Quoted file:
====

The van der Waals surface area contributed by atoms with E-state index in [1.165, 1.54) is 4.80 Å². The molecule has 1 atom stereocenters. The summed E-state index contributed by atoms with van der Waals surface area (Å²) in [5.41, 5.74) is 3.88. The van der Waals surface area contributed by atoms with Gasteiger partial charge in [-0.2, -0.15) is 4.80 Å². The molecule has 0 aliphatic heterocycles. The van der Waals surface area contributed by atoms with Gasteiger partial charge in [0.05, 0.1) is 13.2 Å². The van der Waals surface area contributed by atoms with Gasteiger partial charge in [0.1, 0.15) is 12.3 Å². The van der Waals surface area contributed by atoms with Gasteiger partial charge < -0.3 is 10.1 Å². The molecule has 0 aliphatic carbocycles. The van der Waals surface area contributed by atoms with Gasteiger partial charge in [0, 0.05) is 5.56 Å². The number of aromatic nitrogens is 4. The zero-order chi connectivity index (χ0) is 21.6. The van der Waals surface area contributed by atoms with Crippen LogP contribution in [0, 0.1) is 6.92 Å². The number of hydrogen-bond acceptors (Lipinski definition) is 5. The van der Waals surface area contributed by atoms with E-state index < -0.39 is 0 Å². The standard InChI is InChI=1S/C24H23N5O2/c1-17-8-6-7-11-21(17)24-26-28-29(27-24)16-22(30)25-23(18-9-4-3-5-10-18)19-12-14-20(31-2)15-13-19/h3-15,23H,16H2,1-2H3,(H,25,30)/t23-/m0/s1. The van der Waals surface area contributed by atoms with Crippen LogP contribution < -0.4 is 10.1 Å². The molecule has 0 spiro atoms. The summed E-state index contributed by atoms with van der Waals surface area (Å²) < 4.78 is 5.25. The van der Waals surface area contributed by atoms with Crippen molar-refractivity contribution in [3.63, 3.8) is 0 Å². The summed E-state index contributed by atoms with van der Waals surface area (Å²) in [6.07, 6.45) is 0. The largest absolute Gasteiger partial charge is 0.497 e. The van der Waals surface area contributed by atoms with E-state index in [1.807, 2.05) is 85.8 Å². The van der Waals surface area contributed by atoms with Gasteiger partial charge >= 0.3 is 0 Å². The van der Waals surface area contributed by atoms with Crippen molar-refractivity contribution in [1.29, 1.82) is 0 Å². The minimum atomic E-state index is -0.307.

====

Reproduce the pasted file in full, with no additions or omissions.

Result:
The van der Waals surface area contributed by atoms with E-state index in [1.165, 1.54) is 4.80 Å². The molecule has 1 atom stereocenters. The summed E-state index contributed by atoms with van der Waals surface area (Å²) in [5.41, 5.74) is 3.88. The van der Waals surface area contributed by atoms with Gasteiger partial charge in [-0.2, -0.15) is 4.80 Å². The molecule has 0 aliphatic heterocycles. The van der Waals surface area contributed by atoms with Gasteiger partial charge in [0.05, 0.1) is 13.2 Å². The van der Waals surface area contributed by atoms with Gasteiger partial charge in [0.1, 0.15) is 12.3 Å². The van der Waals surface area contributed by atoms with Gasteiger partial charge < -0.3 is 10.1 Å². The molecule has 0 aliphatic carbocycles. The van der Waals surface area contributed by atoms with Gasteiger partial charge in [0, 0.05) is 5.56 Å². The number of aromatic nitrogens is 4. The zero-order chi connectivity index (χ0) is 21.6. The van der Waals surface area contributed by atoms with Crippen LogP contribution in [0, 0.1) is 6.92 Å². The number of hydrogen-bond acceptors (Lipinski definition) is 5. The van der Waals surface area contributed by atoms with E-state index < -0.39 is 0 Å². The standard InChI is InChI=1S/C24H23N5O2/c1-17-8-6-7-11-21(17)24-26-28-29(27-24)16-22(30)25-23(18-9-4-3-5-10-18)19-12-14-20(31-2)15-13-19/h3-15,23H,16H2,1-2H3,(H,25,30)/t23-/m0/s1. The van der Waals surface area contributed by atoms with Crippen LogP contribution < -0.4 is 10.1 Å². The molecule has 0 spiro atoms. The summed E-state index contributed by atoms with van der Waals surface area (Å²) < 4.78 is 5.25. The van der Waals surface area contributed by atoms with Crippen molar-refractivity contribution in [3.63, 3.8) is 0 Å². The summed E-state index contributed by atoms with van der Waals surface area (Å²) in [6.07, 6.45) is 0. The largest absolute Gasteiger partial charge is 0.497 e. The van der Waals surface area contributed by atoms with E-state index in [1.807, 2.05) is 85.8 Å². The van der Waals surface area contributed by atoms with Gasteiger partial charge >= 0.3 is 0 Å². The van der Waals surface area contributed by atoms with Crippen molar-refractivity contribution in [1.29, 1.82) is 0 Å². The minimum atomic E-state index is -0.307.